Figure 4. HRXCT can be used to illustrate the anatomy of trabecular bone found within the ends of long bones.


Figure 5. A view of the HRXCT laboratory at the University of Texas at Austin.


A Backdoor to the "Hands On" Approach

Many of the digitizing technologies discussed above come directly from the fields of computer-aided engineering and manufacturing. In fact, many laser scanners are specifically designed for reverse engineering and computer-aided manufacturing (CAM). Once these skeletal elements are digitized, it is useful to think about the remaining option of outputting these data back into three-dimensional models for study by a range of students who would not otherwise have access to the materials. The three-dimensional printout technologies fall under three general categories: automated milling, stereolithography (STL), and laser sintering. In each case, the digitized object is written to a file format that computationally "slices" the object into thin layers. The x, y, and z coordinates of these layers are then used to produce the 3-D printout. Automated milling physically sculpts the object from wood or Styrofoam. Stereolithography builds the 3-D object layer by layer by curing epoxy, but this is often a time consuming process. Laser sintering, a process invented by DTM, Inc. <> is the newest addition to this line-up of technologies. This process uses a laser to sinter or fuse nylon or plastic powder into the first layer of the object, which in turn is sintered to the next layer, and so on, until the 3-D printout is completed (Figure 6). Laser sintering is a relatively rapid process, and new research is focused on using more powerful lasers to sinter ceramics and metals so as to transform sintering into a rapid manufacturing process. Although laser sintering is relatively expensive at present, it is likely that at some point in the future, this technology will offer a valuable means for getting replicas of rare, fragmentary, fragile or even endangered specimens into the hands of the students.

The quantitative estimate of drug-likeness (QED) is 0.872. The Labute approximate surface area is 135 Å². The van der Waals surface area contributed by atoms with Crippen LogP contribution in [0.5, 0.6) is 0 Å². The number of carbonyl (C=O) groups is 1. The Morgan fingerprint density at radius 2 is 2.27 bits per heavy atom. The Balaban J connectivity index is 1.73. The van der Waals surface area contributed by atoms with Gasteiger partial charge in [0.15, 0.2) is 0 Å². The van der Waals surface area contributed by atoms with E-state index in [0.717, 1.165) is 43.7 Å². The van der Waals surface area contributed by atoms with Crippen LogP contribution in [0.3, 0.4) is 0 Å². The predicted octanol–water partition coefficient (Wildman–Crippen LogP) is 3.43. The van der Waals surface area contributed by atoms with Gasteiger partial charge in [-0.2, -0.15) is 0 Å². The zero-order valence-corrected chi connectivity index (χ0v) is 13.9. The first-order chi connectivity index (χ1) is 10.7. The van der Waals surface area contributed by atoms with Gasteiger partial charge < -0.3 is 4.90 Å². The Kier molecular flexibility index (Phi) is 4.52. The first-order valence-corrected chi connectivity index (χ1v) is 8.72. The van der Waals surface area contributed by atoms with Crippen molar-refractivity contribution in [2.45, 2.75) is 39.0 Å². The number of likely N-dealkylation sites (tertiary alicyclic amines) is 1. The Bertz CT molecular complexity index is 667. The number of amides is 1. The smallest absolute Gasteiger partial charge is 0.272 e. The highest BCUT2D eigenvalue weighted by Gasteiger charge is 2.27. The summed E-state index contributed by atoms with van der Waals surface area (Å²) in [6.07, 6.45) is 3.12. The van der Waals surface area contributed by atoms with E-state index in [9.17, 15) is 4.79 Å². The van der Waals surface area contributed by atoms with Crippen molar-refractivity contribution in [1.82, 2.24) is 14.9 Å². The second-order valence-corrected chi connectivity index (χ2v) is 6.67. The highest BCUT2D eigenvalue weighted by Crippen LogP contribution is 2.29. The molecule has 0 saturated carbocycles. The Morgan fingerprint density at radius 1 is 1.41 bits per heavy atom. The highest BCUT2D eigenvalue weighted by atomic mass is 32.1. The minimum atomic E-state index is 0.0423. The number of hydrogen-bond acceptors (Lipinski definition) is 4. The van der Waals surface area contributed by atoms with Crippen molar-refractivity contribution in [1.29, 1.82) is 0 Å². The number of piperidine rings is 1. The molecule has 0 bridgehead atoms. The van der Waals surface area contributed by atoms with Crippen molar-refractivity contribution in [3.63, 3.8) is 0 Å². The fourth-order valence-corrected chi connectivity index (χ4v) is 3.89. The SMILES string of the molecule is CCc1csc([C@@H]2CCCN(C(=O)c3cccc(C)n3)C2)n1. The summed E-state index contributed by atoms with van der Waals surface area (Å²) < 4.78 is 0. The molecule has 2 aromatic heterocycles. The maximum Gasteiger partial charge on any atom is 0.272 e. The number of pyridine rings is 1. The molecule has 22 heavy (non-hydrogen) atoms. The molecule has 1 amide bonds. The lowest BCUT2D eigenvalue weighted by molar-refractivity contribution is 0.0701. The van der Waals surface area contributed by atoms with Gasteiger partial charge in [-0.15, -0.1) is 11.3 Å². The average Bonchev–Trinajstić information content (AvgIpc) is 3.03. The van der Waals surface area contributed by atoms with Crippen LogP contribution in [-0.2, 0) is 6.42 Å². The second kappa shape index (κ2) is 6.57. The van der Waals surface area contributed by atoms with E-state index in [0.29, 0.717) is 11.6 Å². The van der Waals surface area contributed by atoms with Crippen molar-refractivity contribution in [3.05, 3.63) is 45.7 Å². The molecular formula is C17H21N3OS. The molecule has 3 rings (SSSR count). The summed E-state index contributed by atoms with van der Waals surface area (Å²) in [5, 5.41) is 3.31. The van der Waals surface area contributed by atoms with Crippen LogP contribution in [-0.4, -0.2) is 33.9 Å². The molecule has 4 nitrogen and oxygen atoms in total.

Figure 6. On the left is a plaster replica of a fossil specimen, while on the right is a laser sintered print out of the same specimen.


The Learning Interface